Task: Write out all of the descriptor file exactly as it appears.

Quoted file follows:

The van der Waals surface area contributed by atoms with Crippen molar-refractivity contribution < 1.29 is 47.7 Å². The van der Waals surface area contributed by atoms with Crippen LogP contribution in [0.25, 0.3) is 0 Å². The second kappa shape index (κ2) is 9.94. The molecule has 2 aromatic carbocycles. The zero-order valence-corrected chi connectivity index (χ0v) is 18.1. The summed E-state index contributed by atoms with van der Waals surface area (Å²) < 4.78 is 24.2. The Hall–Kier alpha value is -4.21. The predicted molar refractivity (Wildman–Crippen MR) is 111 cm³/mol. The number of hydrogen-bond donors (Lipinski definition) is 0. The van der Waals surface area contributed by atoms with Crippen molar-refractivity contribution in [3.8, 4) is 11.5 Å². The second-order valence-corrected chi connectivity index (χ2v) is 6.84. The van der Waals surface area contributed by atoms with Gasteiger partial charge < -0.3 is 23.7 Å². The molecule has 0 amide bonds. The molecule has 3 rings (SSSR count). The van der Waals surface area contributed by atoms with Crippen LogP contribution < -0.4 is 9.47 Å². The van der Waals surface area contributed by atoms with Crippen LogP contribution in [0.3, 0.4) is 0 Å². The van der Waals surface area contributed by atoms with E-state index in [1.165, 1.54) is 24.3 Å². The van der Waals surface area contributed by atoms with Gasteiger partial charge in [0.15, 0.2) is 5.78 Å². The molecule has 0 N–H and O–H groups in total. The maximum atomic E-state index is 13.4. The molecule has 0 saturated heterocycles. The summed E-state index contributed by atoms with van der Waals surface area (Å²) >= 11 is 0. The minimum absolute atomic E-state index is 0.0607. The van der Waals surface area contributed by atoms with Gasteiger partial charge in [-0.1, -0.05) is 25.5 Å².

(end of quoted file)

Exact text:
The van der Waals surface area contributed by atoms with Crippen molar-refractivity contribution < 1.29 is 47.7 Å². The van der Waals surface area contributed by atoms with Crippen LogP contribution in [0.25, 0.3) is 0 Å². The second kappa shape index (κ2) is 9.94. The molecule has 2 aromatic carbocycles. The zero-order valence-corrected chi connectivity index (χ0v) is 18.1. The summed E-state index contributed by atoms with van der Waals surface area (Å²) < 4.78 is 24.2. The Hall–Kier alpha value is -4.21. The predicted molar refractivity (Wildman–Crippen MR) is 111 cm³/mol. The number of hydrogen-bond donors (Lipinski definition) is 0. The van der Waals surface area contributed by atoms with Crippen molar-refractivity contribution in [3.8, 4) is 11.5 Å². The second-order valence-corrected chi connectivity index (χ2v) is 6.84. The van der Waals surface area contributed by atoms with Gasteiger partial charge < -0.3 is 23.7 Å². The molecule has 0 amide bonds. The molecule has 3 rings (SSSR count). The van der Waals surface area contributed by atoms with Crippen LogP contribution < -0.4 is 9.47 Å². The van der Waals surface area contributed by atoms with Crippen LogP contribution in [0.3, 0.4) is 0 Å². The van der Waals surface area contributed by atoms with E-state index in [1.165, 1.54) is 24.3 Å². The van der Waals surface area contributed by atoms with Gasteiger partial charge in [0.15, 0.2) is 5.78 Å². The molecule has 0 N–H and O–H groups in total. The maximum atomic E-state index is 13.4. The molecule has 0 saturated heterocycles. The summed E-state index contributed by atoms with van der Waals surface area (Å²) >= 11 is 0. The minimum absolute atomic E-state index is 0.0607. The van der Waals surface area contributed by atoms with Gasteiger partial charge in [-0.1, -0.05) is 25.5 Å².